First Time Shower Install


Postby PNEFC » Tue Jan 11, 2011 3:19 pm

Hi all,

I'm refitting and re-tiling our en-suite, got as far as plumbing in the new thermo mixer shower but I can't get decent pressure when I lift it above head height. It turns to a dribble.

Its an open vented heating system, hot water is piped upwards to valve and the cold water comes downwards from tank into valve.

The old shower worked fine and was a similar thermo concealed mixer.

Heres a photo (hopefully it works)
Image

Is the low pressure simply because there are too many elbows?
I didn't want the bulkhead directly above the valve controls as the shower cord would overhang them.
I had the fit loads of PFTE to the hot/cold inlet elbows on the valve to get them pointing in right direction securely, is this safe or prone to leaks?

Any tips appreciated, thanks. :?

Heres a link to the shower if it helps

Google "plumbworld.co.uk/triton-alcor-dual-control-2767-20362?CAWELAID=408198304&ctype=2&gclid=CPqRnIeqjaYCFQkf4QodUhXUog"
PNEFC
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Joined: Tue Jan 11, 2011 2:20 pm

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Postby plumbbob » Wed Jan 12, 2011 9:02 pm

PNEFC wrote:Is the low pressure simply because there are too many elbows?


No, unlikely.

Most likely the new mixer shower is not able to work with such a low pressure system.

All modern showers now have to be able to work when fitted to mains pressure systems which means there is a trade off against efficiency when working with very low pressure systems.

For even the best showers the minimum head will be about 1 metre which means the header tanks must be on legs in the loft. Any lower will not do.

The solution might require a pump to be fitted.

Check the specification of the shower to ensure it is designed to work at 0.1 bar.
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Postby stoneyboy » Thu Jan 13, 2011 12:25 am

PNEFC,
You just haven't got sufficient head of water for this shower to work. You need at least 1m from the head in its highest position to the water level in the tank. Either fit a pump or raise the cold water tank on a platform.
end
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Postby PNEFC » Thu Jan 13, 2011 12:06 pm

stoneyboy wrote:PNEFC,
You just haven't got sufficient head of water for this shower to work. You need at least 1m from the head in its highest position to the water level in the tank. Either fit a pump or raise the cold water tank on a platform.
end


Thanks for the replies chaps,

I've checked and the tank in the loft is already raised by over a metre.
I think there is probably at least 1.3m head.

I've also checked the spec of the shower which states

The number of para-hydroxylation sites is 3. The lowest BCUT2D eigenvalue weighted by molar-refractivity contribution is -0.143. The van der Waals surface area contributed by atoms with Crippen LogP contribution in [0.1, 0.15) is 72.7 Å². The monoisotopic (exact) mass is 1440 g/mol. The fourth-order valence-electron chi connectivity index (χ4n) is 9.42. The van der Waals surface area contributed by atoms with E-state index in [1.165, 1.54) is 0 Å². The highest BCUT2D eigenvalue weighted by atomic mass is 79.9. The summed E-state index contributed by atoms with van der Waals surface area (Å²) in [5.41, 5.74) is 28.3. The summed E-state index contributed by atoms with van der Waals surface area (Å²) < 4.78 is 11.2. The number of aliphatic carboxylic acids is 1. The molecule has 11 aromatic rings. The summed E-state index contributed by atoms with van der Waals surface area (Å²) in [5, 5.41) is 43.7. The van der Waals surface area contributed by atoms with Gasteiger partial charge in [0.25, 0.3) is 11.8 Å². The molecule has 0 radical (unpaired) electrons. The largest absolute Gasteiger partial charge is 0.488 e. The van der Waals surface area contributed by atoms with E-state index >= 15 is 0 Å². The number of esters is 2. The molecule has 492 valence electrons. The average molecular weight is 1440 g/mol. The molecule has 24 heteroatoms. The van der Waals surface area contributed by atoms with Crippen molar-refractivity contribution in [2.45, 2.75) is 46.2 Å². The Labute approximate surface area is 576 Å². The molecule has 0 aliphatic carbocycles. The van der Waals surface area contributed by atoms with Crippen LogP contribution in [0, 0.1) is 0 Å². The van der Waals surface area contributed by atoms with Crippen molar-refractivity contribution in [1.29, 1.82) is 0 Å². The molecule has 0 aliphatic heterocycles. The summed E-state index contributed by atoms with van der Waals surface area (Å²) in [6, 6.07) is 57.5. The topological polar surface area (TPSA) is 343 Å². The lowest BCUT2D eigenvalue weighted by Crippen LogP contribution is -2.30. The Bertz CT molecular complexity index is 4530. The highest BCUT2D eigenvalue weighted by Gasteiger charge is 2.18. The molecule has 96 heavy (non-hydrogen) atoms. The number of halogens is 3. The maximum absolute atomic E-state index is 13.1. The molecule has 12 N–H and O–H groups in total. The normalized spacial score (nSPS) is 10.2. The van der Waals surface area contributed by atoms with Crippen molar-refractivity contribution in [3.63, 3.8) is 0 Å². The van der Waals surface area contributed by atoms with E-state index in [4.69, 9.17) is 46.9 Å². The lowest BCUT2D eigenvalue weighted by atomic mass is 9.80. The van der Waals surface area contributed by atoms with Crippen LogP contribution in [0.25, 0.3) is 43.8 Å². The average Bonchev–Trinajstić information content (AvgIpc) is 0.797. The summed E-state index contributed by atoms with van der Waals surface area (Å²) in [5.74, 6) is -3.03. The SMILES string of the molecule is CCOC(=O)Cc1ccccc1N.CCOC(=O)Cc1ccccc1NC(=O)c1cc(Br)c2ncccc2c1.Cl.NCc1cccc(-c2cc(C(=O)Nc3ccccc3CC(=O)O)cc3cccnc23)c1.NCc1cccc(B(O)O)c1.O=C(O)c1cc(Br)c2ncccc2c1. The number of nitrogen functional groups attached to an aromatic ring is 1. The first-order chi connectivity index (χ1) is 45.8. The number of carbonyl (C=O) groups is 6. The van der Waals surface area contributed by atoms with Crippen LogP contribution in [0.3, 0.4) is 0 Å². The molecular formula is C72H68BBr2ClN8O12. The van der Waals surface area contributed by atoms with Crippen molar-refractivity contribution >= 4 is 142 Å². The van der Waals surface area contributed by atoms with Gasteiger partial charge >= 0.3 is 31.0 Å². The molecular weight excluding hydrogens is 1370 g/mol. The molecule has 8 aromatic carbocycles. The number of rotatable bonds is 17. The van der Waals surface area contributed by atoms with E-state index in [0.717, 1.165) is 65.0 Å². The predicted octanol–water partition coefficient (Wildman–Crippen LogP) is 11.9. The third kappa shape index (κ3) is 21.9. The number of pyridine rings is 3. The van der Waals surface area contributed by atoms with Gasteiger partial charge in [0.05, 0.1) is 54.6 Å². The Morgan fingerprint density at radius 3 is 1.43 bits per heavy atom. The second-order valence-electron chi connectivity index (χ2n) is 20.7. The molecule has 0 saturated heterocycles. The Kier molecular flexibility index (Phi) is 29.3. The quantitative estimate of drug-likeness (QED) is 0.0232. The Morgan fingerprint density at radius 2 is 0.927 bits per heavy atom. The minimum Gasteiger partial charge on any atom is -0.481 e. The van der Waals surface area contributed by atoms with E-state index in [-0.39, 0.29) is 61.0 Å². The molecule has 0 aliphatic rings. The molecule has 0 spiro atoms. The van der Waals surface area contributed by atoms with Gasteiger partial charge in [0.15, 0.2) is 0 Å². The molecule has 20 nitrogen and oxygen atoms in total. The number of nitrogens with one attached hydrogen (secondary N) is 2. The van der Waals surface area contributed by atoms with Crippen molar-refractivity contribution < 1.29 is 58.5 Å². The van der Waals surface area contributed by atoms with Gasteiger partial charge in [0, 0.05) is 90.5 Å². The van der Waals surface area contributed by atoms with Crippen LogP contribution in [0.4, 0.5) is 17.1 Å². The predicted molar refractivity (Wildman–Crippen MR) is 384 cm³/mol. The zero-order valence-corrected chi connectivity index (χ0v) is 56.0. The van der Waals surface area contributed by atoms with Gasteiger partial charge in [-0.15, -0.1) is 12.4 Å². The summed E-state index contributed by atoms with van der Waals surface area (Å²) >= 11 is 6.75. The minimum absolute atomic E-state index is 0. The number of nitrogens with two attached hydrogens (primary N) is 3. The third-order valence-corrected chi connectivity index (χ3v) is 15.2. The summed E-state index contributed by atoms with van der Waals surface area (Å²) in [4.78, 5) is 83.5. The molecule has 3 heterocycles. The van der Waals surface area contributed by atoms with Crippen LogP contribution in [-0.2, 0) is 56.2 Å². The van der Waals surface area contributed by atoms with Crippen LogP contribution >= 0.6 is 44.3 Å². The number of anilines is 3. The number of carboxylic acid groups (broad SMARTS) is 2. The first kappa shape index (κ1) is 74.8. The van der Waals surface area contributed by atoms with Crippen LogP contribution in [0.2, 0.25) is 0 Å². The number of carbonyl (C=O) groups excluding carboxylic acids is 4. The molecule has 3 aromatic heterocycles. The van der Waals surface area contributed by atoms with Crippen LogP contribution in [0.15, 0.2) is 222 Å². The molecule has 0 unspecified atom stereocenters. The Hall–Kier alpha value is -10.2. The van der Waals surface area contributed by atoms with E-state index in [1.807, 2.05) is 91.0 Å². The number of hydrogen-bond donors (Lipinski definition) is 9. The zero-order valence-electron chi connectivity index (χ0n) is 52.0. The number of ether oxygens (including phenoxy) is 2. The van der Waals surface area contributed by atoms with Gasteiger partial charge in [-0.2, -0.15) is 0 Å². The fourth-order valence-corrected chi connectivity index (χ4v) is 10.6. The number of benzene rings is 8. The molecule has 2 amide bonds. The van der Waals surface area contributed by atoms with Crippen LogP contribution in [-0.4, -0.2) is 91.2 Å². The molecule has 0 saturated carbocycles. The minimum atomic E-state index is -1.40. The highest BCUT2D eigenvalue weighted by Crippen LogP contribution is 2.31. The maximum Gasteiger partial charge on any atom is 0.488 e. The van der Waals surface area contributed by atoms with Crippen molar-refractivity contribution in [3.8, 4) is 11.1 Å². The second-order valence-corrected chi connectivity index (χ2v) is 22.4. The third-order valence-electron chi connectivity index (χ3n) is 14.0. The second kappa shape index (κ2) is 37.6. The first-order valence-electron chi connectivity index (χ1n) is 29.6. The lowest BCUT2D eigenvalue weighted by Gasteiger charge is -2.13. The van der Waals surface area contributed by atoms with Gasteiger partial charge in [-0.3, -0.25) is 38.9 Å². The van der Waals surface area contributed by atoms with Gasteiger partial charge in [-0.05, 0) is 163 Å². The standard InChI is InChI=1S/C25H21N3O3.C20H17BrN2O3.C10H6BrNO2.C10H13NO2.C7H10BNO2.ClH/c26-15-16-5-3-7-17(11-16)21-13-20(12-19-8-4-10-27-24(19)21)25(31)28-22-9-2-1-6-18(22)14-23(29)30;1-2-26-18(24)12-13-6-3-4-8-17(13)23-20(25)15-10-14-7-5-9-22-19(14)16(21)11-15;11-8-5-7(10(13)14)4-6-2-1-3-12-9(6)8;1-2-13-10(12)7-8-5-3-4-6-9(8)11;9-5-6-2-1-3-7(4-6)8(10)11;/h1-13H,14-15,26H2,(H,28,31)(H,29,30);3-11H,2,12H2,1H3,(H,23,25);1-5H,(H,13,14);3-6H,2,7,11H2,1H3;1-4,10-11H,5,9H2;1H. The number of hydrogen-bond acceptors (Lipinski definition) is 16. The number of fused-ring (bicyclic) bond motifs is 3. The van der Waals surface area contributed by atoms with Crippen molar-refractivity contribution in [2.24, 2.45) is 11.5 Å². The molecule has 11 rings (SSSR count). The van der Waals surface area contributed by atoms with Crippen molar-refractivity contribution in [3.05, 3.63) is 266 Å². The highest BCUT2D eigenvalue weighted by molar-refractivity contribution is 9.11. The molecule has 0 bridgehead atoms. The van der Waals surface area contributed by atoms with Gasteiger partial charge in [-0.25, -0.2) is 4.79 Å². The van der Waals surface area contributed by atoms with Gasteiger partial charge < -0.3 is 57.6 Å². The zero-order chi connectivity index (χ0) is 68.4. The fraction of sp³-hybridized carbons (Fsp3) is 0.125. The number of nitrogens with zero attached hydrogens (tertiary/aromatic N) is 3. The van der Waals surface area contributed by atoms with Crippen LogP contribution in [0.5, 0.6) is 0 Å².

SITE REQUIREMENTS
The installation must be in accordance with
Water Regulations and Byelaws.
Running water pressure:
Gravity fed – 0.1 bar min.
1.0 bar max.
Mains fed – 1.0 bar min.
5.0 bar max.

Maximum static water pressure:
Gravity and mains – 10 bar

Shower spray is fine when I lower the head to waist height.
Was hoping to avoid fitting a pump as don't have much room under shower tray or in dry wall.

Any more suggestions appreciated.
thanks
PNEFC
Posts: 5
Joined: Tue Jan 11, 2011 2:20 pm


Postby plumbbob » Fri Jan 14, 2011 12:57 am

PNEFC wrote:Shower spray is fine when I lower the head to waist height.
Was hoping to avoid fitting a pump as don't have much room under shower tray or in dry wall.

Any more suggestions appreciated.
thanks


Sometimes shower valves are fitted with non return valves and these can reduce the flow.

I can't actually tell the diameter from the photo, but the pipe from the valve to the outlet is rather longer than normal and if it is only 15mm that may reduce the flow.

Unless the shower is unusually far away from the header tank, I can't imagine what else could be wrong other than the manufacturer has been "optimistic" about their shower performance.

You haven't fitted any flow restricting fittings in either the feeds or outlet pipe?
plumbbob
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Postby PNEFC » Fri Jan 14, 2011 2:53 pm

Thanks for reply plumbbob,

It is 15mm pipe from the valve, and I haven't fitted any flow restrictors and can't see any along the visible pipework.

I think I'll try and reposition the bulkhead closer to the valve with fewer elbows as the push fit ones I got seem narrower than 15mm in the middle.

If I got some 15mm to 22mm couplers and used 22mm pipe between valve and bulkhead would that help?

Failing that I may go for a power shower but I'm not clear on how to measure the empty rate of my cold tank and whether it will be sufficient?
PNEFC
Posts: 5
Joined: Tue Jan 11, 2011 2:20 pm


Postby plumbbob » Fri Jan 14, 2011 9:46 pm